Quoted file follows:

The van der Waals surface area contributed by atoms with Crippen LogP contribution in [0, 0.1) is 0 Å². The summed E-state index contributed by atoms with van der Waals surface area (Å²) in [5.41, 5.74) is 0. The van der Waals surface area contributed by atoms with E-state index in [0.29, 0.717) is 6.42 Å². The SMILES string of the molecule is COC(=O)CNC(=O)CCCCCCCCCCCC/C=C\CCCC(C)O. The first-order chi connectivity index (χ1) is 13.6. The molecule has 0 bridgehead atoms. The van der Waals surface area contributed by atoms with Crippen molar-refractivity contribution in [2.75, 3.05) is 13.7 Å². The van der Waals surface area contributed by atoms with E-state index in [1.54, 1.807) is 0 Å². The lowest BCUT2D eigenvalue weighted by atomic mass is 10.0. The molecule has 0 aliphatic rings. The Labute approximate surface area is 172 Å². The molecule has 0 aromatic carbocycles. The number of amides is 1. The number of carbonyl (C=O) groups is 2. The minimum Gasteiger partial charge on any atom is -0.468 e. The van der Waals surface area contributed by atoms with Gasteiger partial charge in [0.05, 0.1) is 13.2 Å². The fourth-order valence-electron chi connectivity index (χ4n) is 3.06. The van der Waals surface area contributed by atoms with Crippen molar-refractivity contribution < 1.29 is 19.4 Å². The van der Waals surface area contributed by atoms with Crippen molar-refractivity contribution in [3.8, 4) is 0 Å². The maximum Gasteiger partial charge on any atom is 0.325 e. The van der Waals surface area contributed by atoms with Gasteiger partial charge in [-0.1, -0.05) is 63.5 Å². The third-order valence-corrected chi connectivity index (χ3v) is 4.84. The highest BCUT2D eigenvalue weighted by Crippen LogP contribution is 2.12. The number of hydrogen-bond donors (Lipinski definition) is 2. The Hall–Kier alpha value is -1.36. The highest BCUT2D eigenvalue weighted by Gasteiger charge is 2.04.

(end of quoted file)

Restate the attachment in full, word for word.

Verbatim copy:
The van der Waals surface area contributed by atoms with Crippen LogP contribution in [0, 0.1) is 0 Å². The summed E-state index contributed by atoms with van der Waals surface area (Å²) in [5.41, 5.74) is 0. The van der Waals surface area contributed by atoms with E-state index in [0.29, 0.717) is 6.42 Å². The SMILES string of the molecule is COC(=O)CNC(=O)CCCCCCCCCCCC/C=C\CCCC(C)O. The first-order chi connectivity index (χ1) is 13.6. The molecule has 0 bridgehead atoms. The van der Waals surface area contributed by atoms with Crippen molar-refractivity contribution in [2.75, 3.05) is 13.7 Å². The van der Waals surface area contributed by atoms with E-state index in [1.54, 1.807) is 0 Å². The lowest BCUT2D eigenvalue weighted by atomic mass is 10.0. The molecule has 0 aliphatic rings. The Labute approximate surface area is 172 Å². The molecule has 0 aromatic carbocycles. The number of amides is 1. The number of carbonyl (C=O) groups is 2. The minimum Gasteiger partial charge on any atom is -0.468 e. The van der Waals surface area contributed by atoms with Gasteiger partial charge in [0.05, 0.1) is 13.2 Å². The fourth-order valence-electron chi connectivity index (χ4n) is 3.06. The van der Waals surface area contributed by atoms with Crippen molar-refractivity contribution < 1.29 is 19.4 Å². The van der Waals surface area contributed by atoms with Crippen molar-refractivity contribution in [3.8, 4) is 0 Å². The maximum Gasteiger partial charge on any atom is 0.325 e. The van der Waals surface area contributed by atoms with Gasteiger partial charge in [-0.1, -0.05) is 63.5 Å². The third-order valence-corrected chi connectivity index (χ3v) is 4.84. The highest BCUT2D eigenvalue weighted by Crippen LogP contribution is 2.12. The number of hydrogen-bond donors (Lipinski definition) is 2. The Hall–Kier alpha value is -1.36. The highest BCUT2D eigenvalue weighted by Gasteiger charge is 2.04.